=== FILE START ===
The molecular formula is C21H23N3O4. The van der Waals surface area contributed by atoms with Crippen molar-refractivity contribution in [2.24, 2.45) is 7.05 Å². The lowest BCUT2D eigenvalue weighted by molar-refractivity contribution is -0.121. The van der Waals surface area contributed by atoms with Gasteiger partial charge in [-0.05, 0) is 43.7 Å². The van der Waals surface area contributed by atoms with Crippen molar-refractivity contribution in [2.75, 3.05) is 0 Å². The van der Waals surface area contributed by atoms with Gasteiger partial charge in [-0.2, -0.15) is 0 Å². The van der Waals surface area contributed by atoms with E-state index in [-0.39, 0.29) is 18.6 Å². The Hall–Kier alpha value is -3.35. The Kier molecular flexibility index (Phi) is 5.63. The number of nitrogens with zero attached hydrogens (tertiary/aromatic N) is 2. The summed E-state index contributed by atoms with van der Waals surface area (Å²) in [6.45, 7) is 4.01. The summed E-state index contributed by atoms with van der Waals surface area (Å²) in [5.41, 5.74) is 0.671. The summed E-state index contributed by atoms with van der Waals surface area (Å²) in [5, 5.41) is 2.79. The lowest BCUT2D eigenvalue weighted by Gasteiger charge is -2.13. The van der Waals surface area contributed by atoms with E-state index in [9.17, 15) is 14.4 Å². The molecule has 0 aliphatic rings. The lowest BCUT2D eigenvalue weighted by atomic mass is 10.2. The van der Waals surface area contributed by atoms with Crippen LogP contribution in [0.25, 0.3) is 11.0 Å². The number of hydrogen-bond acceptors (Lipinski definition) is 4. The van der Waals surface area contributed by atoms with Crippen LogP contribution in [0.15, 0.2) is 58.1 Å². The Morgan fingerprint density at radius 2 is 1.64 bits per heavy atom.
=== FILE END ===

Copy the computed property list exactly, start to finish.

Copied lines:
The molecular formula is C21H23N3O4. The van der Waals surface area contributed by atoms with Crippen molar-refractivity contribution in [2.24, 2.45) is 7.05 Å². The lowest BCUT2D eigenvalue weighted by molar-refractivity contribution is -0.121. The van der Waals surface area contributed by atoms with Gasteiger partial charge in [-0.05, 0) is 43.7 Å². The van der Waals surface area contributed by atoms with Crippen molar-refractivity contribution in [2.75, 3.05) is 0 Å². The van der Waals surface area contributed by atoms with Gasteiger partial charge in [-0.2, -0.15) is 0 Å². The van der Waals surface area contributed by atoms with E-state index in [-0.39, 0.29) is 18.6 Å². The Hall–Kier alpha value is -3.35. The Kier molecular flexibility index (Phi) is 5.63. The number of nitrogens with zero attached hydrogens (tertiary/aromatic N) is 2. The summed E-state index contributed by atoms with van der Waals surface area (Å²) in [6.45, 7) is 4.01. The summed E-state index contributed by atoms with van der Waals surface area (Å²) in [5.41, 5.74) is 0.671. The summed E-state index contributed by atoms with van der Waals surface area (Å²) in [5, 5.41) is 2.79. The lowest BCUT2D eigenvalue weighted by Gasteiger charge is -2.13. The van der Waals surface area contributed by atoms with E-state index in [9.17, 15) is 14.4 Å². The molecule has 0 aliphatic rings. The lowest BCUT2D eigenvalue weighted by atomic mass is 10.2. The van der Waals surface area contributed by atoms with Crippen LogP contribution in [0.25, 0.3) is 11.0 Å². The number of hydrogen-bond acceptors (Lipinski definition) is 4. The van der Waals surface area contributed by atoms with Crippen LogP contribution in [0.15, 0.2) is 58.1 Å². The Morgan fingerprint density at radius 2 is 1.64 bits per heavy atom.